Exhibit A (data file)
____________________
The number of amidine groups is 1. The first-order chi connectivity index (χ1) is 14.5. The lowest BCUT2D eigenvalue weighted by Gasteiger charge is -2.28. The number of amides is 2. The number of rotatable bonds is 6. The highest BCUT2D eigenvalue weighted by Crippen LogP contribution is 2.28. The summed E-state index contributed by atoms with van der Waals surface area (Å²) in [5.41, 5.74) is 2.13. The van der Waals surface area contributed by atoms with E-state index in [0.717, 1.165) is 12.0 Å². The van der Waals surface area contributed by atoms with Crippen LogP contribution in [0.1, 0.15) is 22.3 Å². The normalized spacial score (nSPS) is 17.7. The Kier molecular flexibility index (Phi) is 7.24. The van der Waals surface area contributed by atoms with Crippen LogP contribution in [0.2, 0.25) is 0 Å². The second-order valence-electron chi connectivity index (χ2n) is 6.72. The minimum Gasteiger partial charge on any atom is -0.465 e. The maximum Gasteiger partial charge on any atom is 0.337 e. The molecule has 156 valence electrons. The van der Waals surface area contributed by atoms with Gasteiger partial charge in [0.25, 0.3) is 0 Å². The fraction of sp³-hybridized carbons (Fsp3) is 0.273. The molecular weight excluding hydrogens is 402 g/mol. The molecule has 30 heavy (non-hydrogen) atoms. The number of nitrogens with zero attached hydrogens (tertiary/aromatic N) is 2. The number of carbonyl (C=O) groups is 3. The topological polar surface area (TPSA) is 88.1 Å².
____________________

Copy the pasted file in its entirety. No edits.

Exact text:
The number of amidine groups is 1. The first-order chi connectivity index (χ1) is 14.5. The lowest BCUT2D eigenvalue weighted by Gasteiger charge is -2.28. The number of amides is 2. The number of rotatable bonds is 6. The highest BCUT2D eigenvalue weighted by Crippen LogP contribution is 2.28. The summed E-state index contributed by atoms with van der Waals surface area (Å²) in [5.41, 5.74) is 2.13. The van der Waals surface area contributed by atoms with E-state index in [0.717, 1.165) is 12.0 Å². The van der Waals surface area contributed by atoms with Crippen LogP contribution in [0.1, 0.15) is 22.3 Å². The normalized spacial score (nSPS) is 17.7. The Kier molecular flexibility index (Phi) is 7.24. The van der Waals surface area contributed by atoms with Crippen LogP contribution in [0.2, 0.25) is 0 Å². The second-order valence-electron chi connectivity index (χ2n) is 6.72. The minimum Gasteiger partial charge on any atom is -0.465 e. The maximum Gasteiger partial charge on any atom is 0.337 e. The molecule has 156 valence electrons. The van der Waals surface area contributed by atoms with Gasteiger partial charge in [0.25, 0.3) is 0 Å². The fraction of sp³-hybridized carbons (Fsp3) is 0.273. The molecular weight excluding hydrogens is 402 g/mol. The molecule has 30 heavy (non-hydrogen) atoms. The number of nitrogens with zero attached hydrogens (tertiary/aromatic N) is 2. The number of carbonyl (C=O) groups is 3. The topological polar surface area (TPSA) is 88.1 Å².